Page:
Christy Constantakopoulou. The Dance of the Islands: Insularity, Networks, the Athenian Empire, and the Aegean World. Oxford: Oxford University Press, 2010. Maps. 348 pp. $45.00 (paper), ISBN 978-0-19-959117-6.
Reviewed by Veronica Della Dora
Published on H-HistGeog (July, 2011)
Commissioned by Robert J. Mayhew (University of Bristol)
Sailing Through Islands and Insularity
Islands have long captured human imagination. Over the past decade, they also seem to have increasingly captured the attention of scholars across a wide range of disciplines, both as geographical objects and as metaphors of the mind. A few years ago, John Gillis showed the centrality of islands to Western culture not only as real places, but also as a way of thinking. Western thought, the American historian argued, “has always preferred to assign meaning to nearly bounded, insulated things, regarding that which lie between as a void.” Yet insularity and islands, Christy Constantakopoulou shows, have not always overlapped. Ancient Greeks used the same word to refer to both islands and peninsulas; they created islands on the mainland; and they regarded coastal stretches of mainland facing islands as an integral part of the latter (rather than the other way around). In ancient Greece, islands were “floating” cultural constructions no less ambiguous than other metageographical categories and no less fluid than the sea surrounding them. Why was this the case?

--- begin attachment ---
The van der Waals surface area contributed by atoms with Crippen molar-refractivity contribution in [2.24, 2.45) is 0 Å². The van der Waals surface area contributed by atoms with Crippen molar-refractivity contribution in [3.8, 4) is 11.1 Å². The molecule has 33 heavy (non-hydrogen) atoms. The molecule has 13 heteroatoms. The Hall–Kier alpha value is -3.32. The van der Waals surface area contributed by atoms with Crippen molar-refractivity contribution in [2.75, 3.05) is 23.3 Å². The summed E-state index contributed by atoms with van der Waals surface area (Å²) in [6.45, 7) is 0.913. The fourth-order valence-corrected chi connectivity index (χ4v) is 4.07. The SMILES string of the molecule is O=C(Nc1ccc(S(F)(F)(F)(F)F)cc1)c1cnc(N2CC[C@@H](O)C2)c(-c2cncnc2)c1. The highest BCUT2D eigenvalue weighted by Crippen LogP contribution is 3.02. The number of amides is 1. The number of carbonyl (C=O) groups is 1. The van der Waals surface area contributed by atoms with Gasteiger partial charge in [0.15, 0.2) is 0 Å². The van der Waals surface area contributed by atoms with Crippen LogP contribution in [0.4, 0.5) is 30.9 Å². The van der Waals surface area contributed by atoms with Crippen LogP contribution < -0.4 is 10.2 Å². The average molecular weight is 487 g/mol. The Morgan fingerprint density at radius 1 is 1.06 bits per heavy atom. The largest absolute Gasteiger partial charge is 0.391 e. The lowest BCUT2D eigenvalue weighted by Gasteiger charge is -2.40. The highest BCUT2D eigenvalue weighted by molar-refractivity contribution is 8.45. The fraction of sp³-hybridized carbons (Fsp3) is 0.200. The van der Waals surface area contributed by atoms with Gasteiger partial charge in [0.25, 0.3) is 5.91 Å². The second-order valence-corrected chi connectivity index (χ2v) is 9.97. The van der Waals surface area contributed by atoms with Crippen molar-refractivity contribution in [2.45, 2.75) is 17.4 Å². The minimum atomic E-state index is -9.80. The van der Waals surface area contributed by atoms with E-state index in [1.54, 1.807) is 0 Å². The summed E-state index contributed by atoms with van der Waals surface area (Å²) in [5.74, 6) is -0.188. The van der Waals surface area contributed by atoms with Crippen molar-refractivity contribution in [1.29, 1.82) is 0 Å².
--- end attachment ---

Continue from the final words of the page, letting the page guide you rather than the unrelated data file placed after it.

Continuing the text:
To answer the question, one simply needs to cast a look at the map of the Aegean with its myriad of islands, quasi-islands, islets, and capes always in sight of one other. While the idea of “island isolation” can be appropriately applied to oceanic contexts, one can hardly think of Aegean islands as independent units in the same way as, say, Saint Helena or Gough. We need to come to terms with notions of connectivity, exchange, interaction, incorporation, and even interdependence. We need to turn to alternative geographical models: networks, functional regions, areas of influence, and so on. Fourth-century poet Callimachus evocatively encapsulated these ideas in the image of “the dance of the islands,” a topos that endured in the Aegean throughout the late Byzantine period and from which Constantakopoulou’s book takes the title.